'Nightmare' Trump-backed Senate candidate in Missouri has Republicans in a panic
Eric Greitens delivers the keynote address at the St. Louis Area Police Chiefs Association 27th Annual Police Officer Memorial Prayer Breakfast on April 25, 2018, at the St. Charles Convention Center. - Laurie Skrivan/St. Louis Post-Dispatch/TNS

According to a report from the Associated Press, the continuing campaign by former Missouri Gov. Eric Greitens (R) has both Republicans in his state and nationally cringing with fear that he will lose the seat being vacated by retiring Sen. Roy Blunt (R).

Greitens, who was forced from office in 2018 during an investigation into a sex scandal that involved bondage and blackmail, which led to felony charges that were later dropped, jumped into the Senate fray with Donald Trump's benign blessing -- but not his endorsement just yet.

While the U.S. Senate leadership has stood on the sidelines watching how it plays out with voters, Missouri Republicans are going public with their fears that Greitens will crash and burn if he makes it to the general election.

"He is among the frontrunners in a crowded field of Republican Senate candidates that includes U.S. House members Vicky Hartzler and Billy Long, Attorney General Eric Schmitt and the St. Louis lawyer who made headlines by pointing a gun at racial injustice protesters outside his home, Mark McCloskey," the report states with opponent Hartzler making the case that she sees him as unelectable.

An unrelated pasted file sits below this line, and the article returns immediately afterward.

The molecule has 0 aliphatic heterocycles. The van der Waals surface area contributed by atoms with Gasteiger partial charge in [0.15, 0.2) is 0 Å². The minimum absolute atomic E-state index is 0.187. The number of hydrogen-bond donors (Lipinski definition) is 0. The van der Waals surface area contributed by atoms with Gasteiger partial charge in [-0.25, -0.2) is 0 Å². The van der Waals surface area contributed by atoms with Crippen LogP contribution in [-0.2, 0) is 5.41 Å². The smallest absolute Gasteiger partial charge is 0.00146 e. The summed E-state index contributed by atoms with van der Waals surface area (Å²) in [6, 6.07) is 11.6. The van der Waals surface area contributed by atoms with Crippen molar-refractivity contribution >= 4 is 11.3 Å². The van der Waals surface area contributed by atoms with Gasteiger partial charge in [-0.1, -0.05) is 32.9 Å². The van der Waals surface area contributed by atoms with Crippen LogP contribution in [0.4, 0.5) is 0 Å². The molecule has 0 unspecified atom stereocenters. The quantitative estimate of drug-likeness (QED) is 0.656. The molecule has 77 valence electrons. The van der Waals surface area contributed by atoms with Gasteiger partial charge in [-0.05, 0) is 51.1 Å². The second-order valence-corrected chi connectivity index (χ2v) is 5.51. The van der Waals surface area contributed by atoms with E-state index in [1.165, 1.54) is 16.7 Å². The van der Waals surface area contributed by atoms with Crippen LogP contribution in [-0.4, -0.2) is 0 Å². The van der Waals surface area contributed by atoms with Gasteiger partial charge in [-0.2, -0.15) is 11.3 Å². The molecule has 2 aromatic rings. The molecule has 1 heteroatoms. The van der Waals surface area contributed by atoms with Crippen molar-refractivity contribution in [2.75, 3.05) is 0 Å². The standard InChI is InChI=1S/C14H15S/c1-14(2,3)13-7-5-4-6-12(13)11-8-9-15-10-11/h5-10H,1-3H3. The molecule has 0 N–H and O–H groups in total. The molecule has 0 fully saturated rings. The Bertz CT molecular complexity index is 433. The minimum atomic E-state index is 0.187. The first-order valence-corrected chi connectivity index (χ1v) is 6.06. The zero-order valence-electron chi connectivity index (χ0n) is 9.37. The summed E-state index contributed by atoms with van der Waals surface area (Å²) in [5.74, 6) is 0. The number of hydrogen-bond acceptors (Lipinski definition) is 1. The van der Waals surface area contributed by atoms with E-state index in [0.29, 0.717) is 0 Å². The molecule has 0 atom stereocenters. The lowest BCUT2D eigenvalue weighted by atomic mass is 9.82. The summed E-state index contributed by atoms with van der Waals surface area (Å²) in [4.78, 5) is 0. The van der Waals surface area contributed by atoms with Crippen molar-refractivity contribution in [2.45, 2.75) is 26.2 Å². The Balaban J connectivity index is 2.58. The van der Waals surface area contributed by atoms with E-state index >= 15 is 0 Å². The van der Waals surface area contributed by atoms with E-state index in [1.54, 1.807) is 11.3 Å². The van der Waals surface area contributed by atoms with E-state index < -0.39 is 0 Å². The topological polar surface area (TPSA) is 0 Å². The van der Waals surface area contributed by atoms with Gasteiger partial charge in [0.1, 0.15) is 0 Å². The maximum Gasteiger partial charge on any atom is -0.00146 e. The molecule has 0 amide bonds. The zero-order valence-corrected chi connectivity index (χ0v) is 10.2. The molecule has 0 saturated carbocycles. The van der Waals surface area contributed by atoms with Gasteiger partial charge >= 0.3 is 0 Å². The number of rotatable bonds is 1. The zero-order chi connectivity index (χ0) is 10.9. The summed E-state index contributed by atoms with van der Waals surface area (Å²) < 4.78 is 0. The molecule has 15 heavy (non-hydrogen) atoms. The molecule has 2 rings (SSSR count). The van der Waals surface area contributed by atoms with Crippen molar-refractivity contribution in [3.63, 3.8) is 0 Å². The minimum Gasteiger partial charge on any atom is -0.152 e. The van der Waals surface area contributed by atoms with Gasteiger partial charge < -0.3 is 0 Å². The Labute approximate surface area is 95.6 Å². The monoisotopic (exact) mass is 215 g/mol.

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“There’s hardly any women in the state who will vote for him," she said in a phone interview, with her pollster, John Hancock, adding, "Certainly suburban women would be a concern, but I think the problems extend far beyond that."

According to the report, recent election history in Missouri lends credence to their concerns.

"It wouldn’t be the first time Missouri women played a pivotal role in deciding a Senate race. In 2012, Democrat Claire McCaskill carried women voters by 22 percentage points in easily defeating the late Republican Todd Akin. The lopsided election followed a TV interview in which Akin, a staunch abortion opponent, said pregnancy in cases of 'legitimate rape' was uncommon because women’s bodies were able to prevent it," AP's Jim Salter reports.

In a recent interview with Trump, conservative commentator Hugh Hewitt pleaded with the former president to not endorse Greitens by bluntly stating, "That's a nightmare, Mr. President. We'll lose that seat," with Trump replying that Greitens holds a substantial lead in the polls.

You can read more here.